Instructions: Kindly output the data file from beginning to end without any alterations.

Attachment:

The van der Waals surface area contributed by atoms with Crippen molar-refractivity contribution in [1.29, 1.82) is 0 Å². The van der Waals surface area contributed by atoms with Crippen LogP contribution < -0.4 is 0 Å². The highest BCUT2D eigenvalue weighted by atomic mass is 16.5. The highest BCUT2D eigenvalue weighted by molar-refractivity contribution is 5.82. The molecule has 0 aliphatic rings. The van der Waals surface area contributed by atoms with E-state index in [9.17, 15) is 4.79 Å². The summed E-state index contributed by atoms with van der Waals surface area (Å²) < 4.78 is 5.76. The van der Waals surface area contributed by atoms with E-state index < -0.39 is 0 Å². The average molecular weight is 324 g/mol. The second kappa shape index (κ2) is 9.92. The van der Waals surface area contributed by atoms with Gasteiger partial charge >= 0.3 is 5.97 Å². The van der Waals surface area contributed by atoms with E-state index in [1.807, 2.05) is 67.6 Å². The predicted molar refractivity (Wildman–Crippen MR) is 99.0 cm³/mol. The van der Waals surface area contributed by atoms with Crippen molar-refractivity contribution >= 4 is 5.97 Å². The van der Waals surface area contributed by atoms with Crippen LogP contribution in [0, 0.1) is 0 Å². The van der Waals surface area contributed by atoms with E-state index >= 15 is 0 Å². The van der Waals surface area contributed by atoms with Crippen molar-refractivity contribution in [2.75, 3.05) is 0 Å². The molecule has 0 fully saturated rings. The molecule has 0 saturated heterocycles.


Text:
The van der Waals surface area contributed by atoms with Crippen molar-refractivity contribution in [1.29, 1.82) is 0 Å². The van der Waals surface area contributed by atoms with Crippen LogP contribution < -0.4 is 0 Å². The highest BCUT2D eigenvalue weighted by atomic mass is 16.5. The highest BCUT2D eigenvalue weighted by molar-refractivity contribution is 5.82. The molecule has 0 aliphatic rings. The van der Waals surface area contributed by atoms with E-state index in [9.17, 15) is 4.79 Å². The summed E-state index contributed by atoms with van der Waals surface area (Å²) < 4.78 is 5.76. The van der Waals surface area contributed by atoms with E-state index < -0.39 is 0 Å². The average molecular weight is 324 g/mol. The second kappa shape index (κ2) is 9.92. The van der Waals surface area contributed by atoms with Gasteiger partial charge >= 0.3 is 5.97 Å². The van der Waals surface area contributed by atoms with E-state index in [1.807, 2.05) is 67.6 Å². The predicted molar refractivity (Wildman–Crippen MR) is 99.0 cm³/mol. The van der Waals surface area contributed by atoms with Crippen molar-refractivity contribution >= 4 is 5.97 Å². The van der Waals surface area contributed by atoms with Crippen LogP contribution in [0, 0.1) is 0 Å². The van der Waals surface area contributed by atoms with E-state index >= 15 is 0 Å². The van der Waals surface area contributed by atoms with Crippen molar-refractivity contribution in [2.75, 3.05) is 0 Å². The molecule has 0 fully saturated rings. The molecule has 0 saturated heterocycles.